And then there is food and beverages during the day. Most hotels and venues will not let you bring in outside food, feigning rules of “state law” and “labor restrictions” - all of which is complete hogwash barring two states. So they will provide the organizer with the only option for food, which comes with prices that are outrageous. By outrageous, I mean $26 per person for a “continental breakfast” of day-old pastries and $40 per person for deli sandwiches. So for a given attendee, you are looking at spending anywhere from $50 - $75 per person per day. This amount will be even higher if you attempt accommodate your guests throughout the day with coffee and sodas which can easily range from $28 - $36 per person, per day. So tabulating that out, if you run a conference for 150 people spread over 2 days, you are looking at a base price for accommodating your guests of roughly $34,000 on average.
So as a conference organizer, just to get started, you require about $50,000 to just secure the base essentials of speakers and food/beverage. So next time you complain about the price of admission to event X or conference Y consider this, in order to break even for an “ok” event in a reasonable place, the bear minimum the conference organizers should charge without expectation of sponsorship is $189 per day per person. That is just covering your attendance and the presence of the speakers for the event. Mind you that is only a one track conference, as you add more tracks the number of “compensated” speakers grows normally at the exchange of paying guests, which directly changes the cost per person per day. Furthermore that number does not cover the cost of speaker travel, which can range anywhere from $300 to $700 per speaker.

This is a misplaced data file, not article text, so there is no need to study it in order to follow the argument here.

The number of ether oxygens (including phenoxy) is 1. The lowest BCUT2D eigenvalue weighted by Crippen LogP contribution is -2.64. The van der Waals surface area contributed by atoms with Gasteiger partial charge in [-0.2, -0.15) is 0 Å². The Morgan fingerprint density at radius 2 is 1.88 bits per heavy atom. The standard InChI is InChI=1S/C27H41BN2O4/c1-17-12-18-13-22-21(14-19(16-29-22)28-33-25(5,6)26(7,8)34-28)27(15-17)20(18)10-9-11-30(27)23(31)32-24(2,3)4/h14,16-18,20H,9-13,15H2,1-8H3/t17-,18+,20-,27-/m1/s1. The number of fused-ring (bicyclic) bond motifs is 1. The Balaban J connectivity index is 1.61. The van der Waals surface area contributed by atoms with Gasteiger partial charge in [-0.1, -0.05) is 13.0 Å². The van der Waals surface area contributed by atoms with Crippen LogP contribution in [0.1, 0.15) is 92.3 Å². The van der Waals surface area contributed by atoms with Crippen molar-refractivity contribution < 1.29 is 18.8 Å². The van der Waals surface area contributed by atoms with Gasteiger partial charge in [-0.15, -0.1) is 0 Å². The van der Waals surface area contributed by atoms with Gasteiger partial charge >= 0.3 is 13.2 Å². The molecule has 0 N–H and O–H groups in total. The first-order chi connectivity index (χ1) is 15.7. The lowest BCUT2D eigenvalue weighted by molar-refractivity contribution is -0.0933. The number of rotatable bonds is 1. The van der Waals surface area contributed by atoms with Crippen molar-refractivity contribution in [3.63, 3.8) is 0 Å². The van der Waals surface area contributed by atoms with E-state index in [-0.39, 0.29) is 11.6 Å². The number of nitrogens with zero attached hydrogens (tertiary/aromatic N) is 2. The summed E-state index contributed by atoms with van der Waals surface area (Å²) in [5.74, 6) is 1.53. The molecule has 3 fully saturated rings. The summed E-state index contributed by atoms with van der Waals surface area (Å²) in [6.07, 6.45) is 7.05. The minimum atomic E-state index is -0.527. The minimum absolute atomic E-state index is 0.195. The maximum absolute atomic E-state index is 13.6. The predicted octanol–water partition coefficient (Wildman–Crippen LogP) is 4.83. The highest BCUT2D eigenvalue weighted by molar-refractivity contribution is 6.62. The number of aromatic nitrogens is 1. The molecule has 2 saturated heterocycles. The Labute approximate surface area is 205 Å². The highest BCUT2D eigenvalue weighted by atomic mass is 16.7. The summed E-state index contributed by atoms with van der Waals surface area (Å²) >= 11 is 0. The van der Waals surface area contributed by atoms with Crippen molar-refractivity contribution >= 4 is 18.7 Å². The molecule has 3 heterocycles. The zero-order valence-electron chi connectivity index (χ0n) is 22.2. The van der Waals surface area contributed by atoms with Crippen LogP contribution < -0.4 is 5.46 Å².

I have been sitting on this post for a while, I do intend on continuing the series, but I wanted to get this out. Seriously, stop bitching about grass roots conferences, if you have an issue with them, then offer to help - it will be gladly accepted. The grass roots, organic conference movement has provided some of the most amazing events in the technology industry, but they are fading because the response is generally one of “OMG I HATE YOU” or “WTF YOU FAILED ON…” instead of looking at what positive things were done. If you think you can do better, I encourage you to go for it. You will have a new appreciation for every other event you attend thereafter.